The Center for Gender & Refugee Studies protects the fundamental human rights of women, children, LGBT individuals, and other refugees who flee persecution. We provide cutting edge legal expertise and training, policy development, research, and in-country fact-finding and use international human rights instruments to address the root causes of persecution.
Our attorneys offer in-person workshops, and webinars for attorneys, government officials, human rights advocates, social service providers, and student on asylum law in general as well as a range of specifc issues that arise in gender-based asylum claims. For individual cases, CGRS provides strategic advice, practice advisories, expert declarations, country conditions reports, briefs and decisions, and referrals to potential experts.
CGRS tracks and monitors the outcome of gender asylum cases nationwide at all levels of immigration adjudication in order to assist attorneys in individual cases as well as to identify decision-making trends that inform our advocacy efforts, maintaining an asylum database housing unpublished briefs and decisions available nowhere else.
We undertake strategic advocacy on behalf of refugees before the immigration courts, the Board of Immigration Appeals, and Federal Courts of Appeal in the United States as well as in foreign courts and international tribunals.
We work to create a refugee regime that aligns with international human rights norms and protects those who are most vulnerable by educating lawmakers, legal and refugee communities, and the general public about policy proposals that affect refugees and asylum seekers.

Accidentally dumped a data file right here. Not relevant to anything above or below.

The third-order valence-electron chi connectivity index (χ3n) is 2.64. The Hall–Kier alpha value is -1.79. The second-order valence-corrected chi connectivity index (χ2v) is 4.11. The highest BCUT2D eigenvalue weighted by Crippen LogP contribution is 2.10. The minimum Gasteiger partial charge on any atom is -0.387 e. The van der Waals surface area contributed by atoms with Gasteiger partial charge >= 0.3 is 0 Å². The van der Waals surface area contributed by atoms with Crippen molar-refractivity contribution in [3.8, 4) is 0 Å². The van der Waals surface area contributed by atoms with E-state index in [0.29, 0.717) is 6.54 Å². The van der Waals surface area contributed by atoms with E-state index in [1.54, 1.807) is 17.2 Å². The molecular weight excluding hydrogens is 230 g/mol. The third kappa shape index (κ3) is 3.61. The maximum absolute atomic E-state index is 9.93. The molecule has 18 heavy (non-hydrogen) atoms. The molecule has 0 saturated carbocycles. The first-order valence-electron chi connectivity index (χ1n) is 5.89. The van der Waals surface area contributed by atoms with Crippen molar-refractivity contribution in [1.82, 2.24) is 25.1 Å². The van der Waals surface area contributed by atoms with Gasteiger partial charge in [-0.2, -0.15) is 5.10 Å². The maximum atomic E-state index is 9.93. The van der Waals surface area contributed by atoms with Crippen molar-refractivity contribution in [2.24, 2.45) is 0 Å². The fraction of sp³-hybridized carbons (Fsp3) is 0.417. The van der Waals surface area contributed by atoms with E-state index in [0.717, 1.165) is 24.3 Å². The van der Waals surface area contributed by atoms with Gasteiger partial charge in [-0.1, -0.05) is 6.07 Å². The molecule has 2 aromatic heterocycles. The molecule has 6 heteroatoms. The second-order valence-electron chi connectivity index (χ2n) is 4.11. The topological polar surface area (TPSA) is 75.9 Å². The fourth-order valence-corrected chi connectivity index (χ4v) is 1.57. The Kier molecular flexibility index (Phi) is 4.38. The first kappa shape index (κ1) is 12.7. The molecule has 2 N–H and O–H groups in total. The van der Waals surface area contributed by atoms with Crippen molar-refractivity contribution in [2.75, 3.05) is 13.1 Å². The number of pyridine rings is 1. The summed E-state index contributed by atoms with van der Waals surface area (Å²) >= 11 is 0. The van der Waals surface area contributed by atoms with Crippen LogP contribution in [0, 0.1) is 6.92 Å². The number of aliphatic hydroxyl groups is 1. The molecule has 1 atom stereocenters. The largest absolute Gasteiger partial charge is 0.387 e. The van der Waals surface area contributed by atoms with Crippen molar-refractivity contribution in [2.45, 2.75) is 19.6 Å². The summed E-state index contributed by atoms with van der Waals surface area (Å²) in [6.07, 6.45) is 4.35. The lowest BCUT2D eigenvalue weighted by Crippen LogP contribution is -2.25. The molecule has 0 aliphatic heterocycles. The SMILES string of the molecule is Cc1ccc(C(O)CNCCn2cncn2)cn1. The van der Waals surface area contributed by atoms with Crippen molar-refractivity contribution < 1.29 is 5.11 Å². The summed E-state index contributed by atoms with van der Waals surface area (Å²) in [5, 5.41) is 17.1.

CGRS is working on several coordinated fronts to address the needs of unaccompanied immigrant and refugee children arriving at our border. Combining a child-sensitive approach and advocacy for positive outcomes in individual cases with national advocacy to protect the rights and needs of unaccompanied children, CGRS is tackling why children flee their homes, the injustices they face during their journeys and upon deportation to their home countries, and the reforms urgently needed in the U.S. immigration system to ensure protections for these vulnerable children.
CGRS and the UC Hastings Refugee & Human Rights Clinic collaborate to send fact-finding delegations to countries around the world, gathering documentation of human rights abuses, analyzing the root cause of abuses, and developing partnerships with grassroots organizations and human rights advocates.
Medical and mental health professionals provide crucial documentation for asylum seekers who have survived torture and trauma. CGRS was the first asylum organization to collaborate with psychologists in representing asylum seekers.